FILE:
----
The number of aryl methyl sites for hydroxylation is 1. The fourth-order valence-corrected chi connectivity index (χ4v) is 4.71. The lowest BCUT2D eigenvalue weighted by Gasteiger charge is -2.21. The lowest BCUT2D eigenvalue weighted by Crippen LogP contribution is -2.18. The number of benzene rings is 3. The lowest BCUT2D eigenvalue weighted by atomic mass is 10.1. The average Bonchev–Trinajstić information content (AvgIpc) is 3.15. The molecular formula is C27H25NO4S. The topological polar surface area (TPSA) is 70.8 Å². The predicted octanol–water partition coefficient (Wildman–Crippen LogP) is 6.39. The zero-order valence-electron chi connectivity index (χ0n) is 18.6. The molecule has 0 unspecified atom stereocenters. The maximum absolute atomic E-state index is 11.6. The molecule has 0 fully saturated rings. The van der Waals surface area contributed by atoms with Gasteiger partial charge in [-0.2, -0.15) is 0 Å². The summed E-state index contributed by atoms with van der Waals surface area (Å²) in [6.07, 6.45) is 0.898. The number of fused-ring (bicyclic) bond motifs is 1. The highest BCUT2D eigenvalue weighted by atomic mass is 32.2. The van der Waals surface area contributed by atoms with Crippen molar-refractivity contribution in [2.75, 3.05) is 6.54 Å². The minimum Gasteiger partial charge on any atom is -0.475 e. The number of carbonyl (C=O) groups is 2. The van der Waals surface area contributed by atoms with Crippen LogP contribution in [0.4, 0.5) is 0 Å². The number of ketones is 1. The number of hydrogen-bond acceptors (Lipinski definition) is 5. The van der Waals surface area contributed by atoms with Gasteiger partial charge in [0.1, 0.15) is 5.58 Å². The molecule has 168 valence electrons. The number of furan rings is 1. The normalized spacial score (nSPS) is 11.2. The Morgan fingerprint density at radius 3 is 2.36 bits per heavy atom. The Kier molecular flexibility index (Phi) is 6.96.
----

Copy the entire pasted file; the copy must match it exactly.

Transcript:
The number of aryl methyl sites for hydroxylation is 1. The fourth-order valence-corrected chi connectivity index (χ4v) is 4.71. The lowest BCUT2D eigenvalue weighted by Gasteiger charge is -2.21. The lowest BCUT2D eigenvalue weighted by Crippen LogP contribution is -2.18. The number of benzene rings is 3. The lowest BCUT2D eigenvalue weighted by atomic mass is 10.1. The average Bonchev–Trinajstić information content (AvgIpc) is 3.15. The molecular formula is C27H25NO4S. The topological polar surface area (TPSA) is 70.8 Å². The predicted octanol–water partition coefficient (Wildman–Crippen LogP) is 6.39. The zero-order valence-electron chi connectivity index (χ0n) is 18.6. The molecule has 0 unspecified atom stereocenters. The maximum absolute atomic E-state index is 11.6. The molecule has 0 fully saturated rings. The van der Waals surface area contributed by atoms with Gasteiger partial charge in [-0.2, -0.15) is 0 Å². The summed E-state index contributed by atoms with van der Waals surface area (Å²) in [6.07, 6.45) is 0.898. The number of fused-ring (bicyclic) bond motifs is 1. The highest BCUT2D eigenvalue weighted by atomic mass is 32.2. The van der Waals surface area contributed by atoms with Crippen molar-refractivity contribution in [2.75, 3.05) is 6.54 Å². The minimum Gasteiger partial charge on any atom is -0.475 e. The number of carbonyl (C=O) groups is 2. The van der Waals surface area contributed by atoms with Crippen LogP contribution in [0.4, 0.5) is 0 Å². The number of ketones is 1. The number of hydrogen-bond acceptors (Lipinski definition) is 5. The van der Waals surface area contributed by atoms with Gasteiger partial charge in [0.1, 0.15) is 5.58 Å². The molecule has 168 valence electrons. The number of furan rings is 1. The normalized spacial score (nSPS) is 11.2. The Morgan fingerprint density at radius 3 is 2.36 bits per heavy atom. The Kier molecular flexibility index (Phi) is 6.96.